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U.S. Ag secretary visits Port of Vancouver

By , Columbian staff writer
3 Photos
Bruce Reed of Tidewater Transportation & Terminals, from left, talks with Sonny Perdue, Rob Rich of Shaver Transportation and Mark Wilson of Port of Kalama on Wednesday morning, July 4, 2018.
Bruce Reed of Tidewater Transportation & Terminals, from left, talks with Sonny Perdue, Rob Rich of Shaver Transportation and Mark Wilson of Port of Kalama on Wednesday morning, July 4, 2018. (Dameon Pesanti/The Columbian) Photo Gallery

U.S. Department of Agriculture Secretary Sonny Perdue toured the Port of Vancouver on Wednesday and learned about the wheat, steel and other commodities exports handled at the port, but he also learned of the anxieties some in shipping industries have about the growing tensions between the U.S. and countries it trades with.

“You know, Julianna, our steel slabs are what started all this,” Perdue said to Port of Vancouver CEO Julianna Marler as their shuttle van drove by stacks of steel slabs en route to a Tidewater Barge Lines tug and barge docked at the port’s Berth 4.

“What can we do about it, though?” Marler replied after a quick laugh.

Perdue toured the port and met with leaders from the ports of Longview and Kalama as well as officials from shipping and agricultural industries. The Fourth of July visit was part of the secretary’s fourth “Back to Our Roots” tour to communities and farms across the United States.

In his discussions, Perdue heard not only about the volume of steel and chemicals and Northwest grains shipped in and out of Columbia River ports, but also the concerns those exporters and their international trading partners have about growing tensions over trade.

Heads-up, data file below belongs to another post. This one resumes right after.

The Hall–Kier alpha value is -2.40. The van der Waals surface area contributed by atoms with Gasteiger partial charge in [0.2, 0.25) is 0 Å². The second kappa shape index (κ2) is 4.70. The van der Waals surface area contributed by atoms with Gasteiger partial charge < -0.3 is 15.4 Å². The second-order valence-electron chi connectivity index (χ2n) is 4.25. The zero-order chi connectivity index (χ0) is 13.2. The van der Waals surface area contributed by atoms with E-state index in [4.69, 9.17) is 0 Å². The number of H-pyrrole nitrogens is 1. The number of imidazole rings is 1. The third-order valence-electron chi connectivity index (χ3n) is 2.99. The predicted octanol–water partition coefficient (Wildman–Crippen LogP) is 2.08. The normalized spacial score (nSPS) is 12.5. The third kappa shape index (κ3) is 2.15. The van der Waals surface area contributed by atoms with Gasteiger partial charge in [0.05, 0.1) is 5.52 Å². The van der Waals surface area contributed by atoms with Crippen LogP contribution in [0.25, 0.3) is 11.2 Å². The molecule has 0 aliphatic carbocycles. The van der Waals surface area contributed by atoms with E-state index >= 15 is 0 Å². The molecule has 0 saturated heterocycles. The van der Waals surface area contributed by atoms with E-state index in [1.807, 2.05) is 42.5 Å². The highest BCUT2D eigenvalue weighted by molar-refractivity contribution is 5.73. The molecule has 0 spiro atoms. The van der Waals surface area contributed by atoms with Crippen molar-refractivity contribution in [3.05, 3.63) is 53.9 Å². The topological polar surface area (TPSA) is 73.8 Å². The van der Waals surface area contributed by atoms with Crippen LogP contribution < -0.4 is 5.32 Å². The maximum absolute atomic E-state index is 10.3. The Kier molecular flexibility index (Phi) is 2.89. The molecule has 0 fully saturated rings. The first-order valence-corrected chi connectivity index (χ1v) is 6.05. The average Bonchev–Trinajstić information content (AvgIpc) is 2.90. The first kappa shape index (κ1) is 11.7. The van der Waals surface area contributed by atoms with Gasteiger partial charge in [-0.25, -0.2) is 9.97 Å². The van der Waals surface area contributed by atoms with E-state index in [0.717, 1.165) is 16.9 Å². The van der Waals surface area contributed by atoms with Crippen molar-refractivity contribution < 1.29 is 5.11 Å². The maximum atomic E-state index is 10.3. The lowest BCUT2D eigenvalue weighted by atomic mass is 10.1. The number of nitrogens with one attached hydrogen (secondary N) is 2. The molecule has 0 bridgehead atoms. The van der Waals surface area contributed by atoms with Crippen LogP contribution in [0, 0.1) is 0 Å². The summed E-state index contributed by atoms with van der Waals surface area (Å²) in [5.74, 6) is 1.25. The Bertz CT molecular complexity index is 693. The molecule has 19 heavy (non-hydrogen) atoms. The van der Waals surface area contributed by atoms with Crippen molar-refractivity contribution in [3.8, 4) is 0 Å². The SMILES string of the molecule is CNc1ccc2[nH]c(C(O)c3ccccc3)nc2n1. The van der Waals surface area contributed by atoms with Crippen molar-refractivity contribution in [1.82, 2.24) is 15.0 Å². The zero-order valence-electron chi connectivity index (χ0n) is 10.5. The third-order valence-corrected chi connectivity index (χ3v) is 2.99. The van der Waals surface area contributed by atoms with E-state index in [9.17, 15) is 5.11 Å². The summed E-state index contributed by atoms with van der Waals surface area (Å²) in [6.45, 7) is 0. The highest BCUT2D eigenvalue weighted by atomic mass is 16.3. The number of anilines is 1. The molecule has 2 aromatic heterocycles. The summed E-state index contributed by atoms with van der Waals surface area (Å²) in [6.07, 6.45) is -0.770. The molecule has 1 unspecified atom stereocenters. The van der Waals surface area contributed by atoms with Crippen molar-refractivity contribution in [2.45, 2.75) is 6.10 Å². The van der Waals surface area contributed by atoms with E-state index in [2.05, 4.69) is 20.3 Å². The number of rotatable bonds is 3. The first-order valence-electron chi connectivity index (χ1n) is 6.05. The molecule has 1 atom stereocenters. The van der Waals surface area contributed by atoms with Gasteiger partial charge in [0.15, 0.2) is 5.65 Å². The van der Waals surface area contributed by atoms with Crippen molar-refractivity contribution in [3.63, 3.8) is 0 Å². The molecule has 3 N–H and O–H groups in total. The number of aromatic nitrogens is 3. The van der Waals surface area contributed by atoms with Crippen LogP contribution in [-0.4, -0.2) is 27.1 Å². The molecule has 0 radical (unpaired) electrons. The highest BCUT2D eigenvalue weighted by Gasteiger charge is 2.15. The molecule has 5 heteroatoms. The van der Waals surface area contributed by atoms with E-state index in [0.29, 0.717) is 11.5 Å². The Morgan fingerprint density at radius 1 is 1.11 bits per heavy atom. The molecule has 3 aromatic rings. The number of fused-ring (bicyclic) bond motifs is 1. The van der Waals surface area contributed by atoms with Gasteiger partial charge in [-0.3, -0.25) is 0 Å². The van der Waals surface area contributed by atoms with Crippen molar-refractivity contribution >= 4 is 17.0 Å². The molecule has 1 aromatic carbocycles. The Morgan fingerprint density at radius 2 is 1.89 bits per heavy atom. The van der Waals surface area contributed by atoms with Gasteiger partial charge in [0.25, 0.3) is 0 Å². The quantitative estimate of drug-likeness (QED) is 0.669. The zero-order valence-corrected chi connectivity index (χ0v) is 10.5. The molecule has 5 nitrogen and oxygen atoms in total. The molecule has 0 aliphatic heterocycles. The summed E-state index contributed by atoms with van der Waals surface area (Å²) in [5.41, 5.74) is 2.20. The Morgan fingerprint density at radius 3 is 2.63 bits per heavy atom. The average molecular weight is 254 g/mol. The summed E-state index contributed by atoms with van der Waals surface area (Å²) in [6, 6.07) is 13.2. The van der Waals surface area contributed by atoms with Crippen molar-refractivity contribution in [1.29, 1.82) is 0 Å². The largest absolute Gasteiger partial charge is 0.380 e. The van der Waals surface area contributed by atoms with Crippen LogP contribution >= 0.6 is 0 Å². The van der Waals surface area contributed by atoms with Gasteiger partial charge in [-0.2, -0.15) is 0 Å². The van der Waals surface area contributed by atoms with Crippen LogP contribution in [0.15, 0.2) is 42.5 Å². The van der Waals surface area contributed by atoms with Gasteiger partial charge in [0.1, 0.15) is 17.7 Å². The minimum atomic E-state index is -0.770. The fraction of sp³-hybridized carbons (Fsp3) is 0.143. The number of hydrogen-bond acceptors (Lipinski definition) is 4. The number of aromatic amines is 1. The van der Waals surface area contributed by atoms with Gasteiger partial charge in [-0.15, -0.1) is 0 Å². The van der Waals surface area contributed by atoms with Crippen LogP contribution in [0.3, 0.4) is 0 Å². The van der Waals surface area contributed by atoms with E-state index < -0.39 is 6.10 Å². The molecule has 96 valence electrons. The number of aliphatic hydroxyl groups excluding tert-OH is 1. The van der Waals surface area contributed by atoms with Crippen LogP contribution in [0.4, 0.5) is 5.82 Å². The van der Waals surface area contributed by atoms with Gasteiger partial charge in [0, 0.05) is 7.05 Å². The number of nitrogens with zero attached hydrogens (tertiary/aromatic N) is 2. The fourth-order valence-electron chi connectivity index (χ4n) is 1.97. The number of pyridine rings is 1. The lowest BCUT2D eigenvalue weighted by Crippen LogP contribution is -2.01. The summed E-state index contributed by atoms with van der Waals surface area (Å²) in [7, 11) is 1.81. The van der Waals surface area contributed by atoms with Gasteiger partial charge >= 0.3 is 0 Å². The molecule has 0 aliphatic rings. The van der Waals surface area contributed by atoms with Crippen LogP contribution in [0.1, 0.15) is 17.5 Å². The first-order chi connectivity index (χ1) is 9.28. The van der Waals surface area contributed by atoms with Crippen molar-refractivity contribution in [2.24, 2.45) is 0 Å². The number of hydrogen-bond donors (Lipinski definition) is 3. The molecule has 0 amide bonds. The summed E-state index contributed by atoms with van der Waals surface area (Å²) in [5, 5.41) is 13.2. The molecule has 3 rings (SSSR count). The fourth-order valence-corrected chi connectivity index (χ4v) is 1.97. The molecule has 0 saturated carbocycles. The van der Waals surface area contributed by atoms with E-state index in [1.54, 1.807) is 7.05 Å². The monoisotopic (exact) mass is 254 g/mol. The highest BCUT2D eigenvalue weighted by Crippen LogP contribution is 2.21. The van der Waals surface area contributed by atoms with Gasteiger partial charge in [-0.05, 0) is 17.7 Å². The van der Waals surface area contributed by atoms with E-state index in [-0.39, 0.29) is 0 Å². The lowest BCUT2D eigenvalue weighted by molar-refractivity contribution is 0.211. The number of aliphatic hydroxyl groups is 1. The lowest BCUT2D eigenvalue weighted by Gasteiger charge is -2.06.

By the end of the week, China, Mexico and Canada are expected to add tariffs to around $50 billion of U.S. exports, including wheat and other agricultural products.

China, in particular, is targeting American agricultural products with tariffs on wheat, rice and pork and canceling large orders of American soybeans.

“Talking with our overseas trading partners, from a trade policy perspective, I would say the message we get from them is really a desire to have consistency in our trading policy,” Port of Vancouver Chief Commercial Officer Alex Strogen told Perdue during a roundtable discussion. “That allows them to build direct relationships to be successful but to also make long-term investments to be successful.”

Nearly half of U.S. wheat exports and more than a quarter of all U.S. grain exports move through the Columbia River and Puget Sound grain terminals.

The Port of Vancouver moves about 10 percent of America’s wheat to international markets. Last year, nearly 2.6 million metric tons of wheat was exported out of the Port of Vancouver alone.

Several other attendees also spoke highly of their relationship with the U.S. Army Corps of Engineers and the work of the Corps maintaining the Columbia River shipping channel, which seemed to take Perdue by surprise.

“That’s great to hear,” Perdue said. “ It’s very contrary to what I hear most places.”

Perdue also said American farmers have “legitimate anxiety” about the possibility of China putting new tariffs on apple, cherry and wheat exported from the United States. Perdue believes Americans are supportive of President Donald Trump’s efforts to put pressure on the Chinese to improve their trading practices, but he acknowledges they have limits.

“As patriotic as American agriculture producers are, you can’t pay the bills with patriotism,” he said.

During previous stops along his tours, Perdue has said the government has tools to assist farmers. But during his visit to the Port of Vancouver, he acknowledged that while the commodities growing and shipping industries are connected the latter won’t get help, at least from the Department of Agriculture.

“It’s painful in business, as well, and the people who serve the farmers and the people who handle those commodities and the people who ship these commodities — but it’s not really going to be possible from the USDA,” he said. “And we recognize there’s limited business and business interruptions for them as well, but we’re statutorily confined to the producers of these commodities”

Columbian staff writer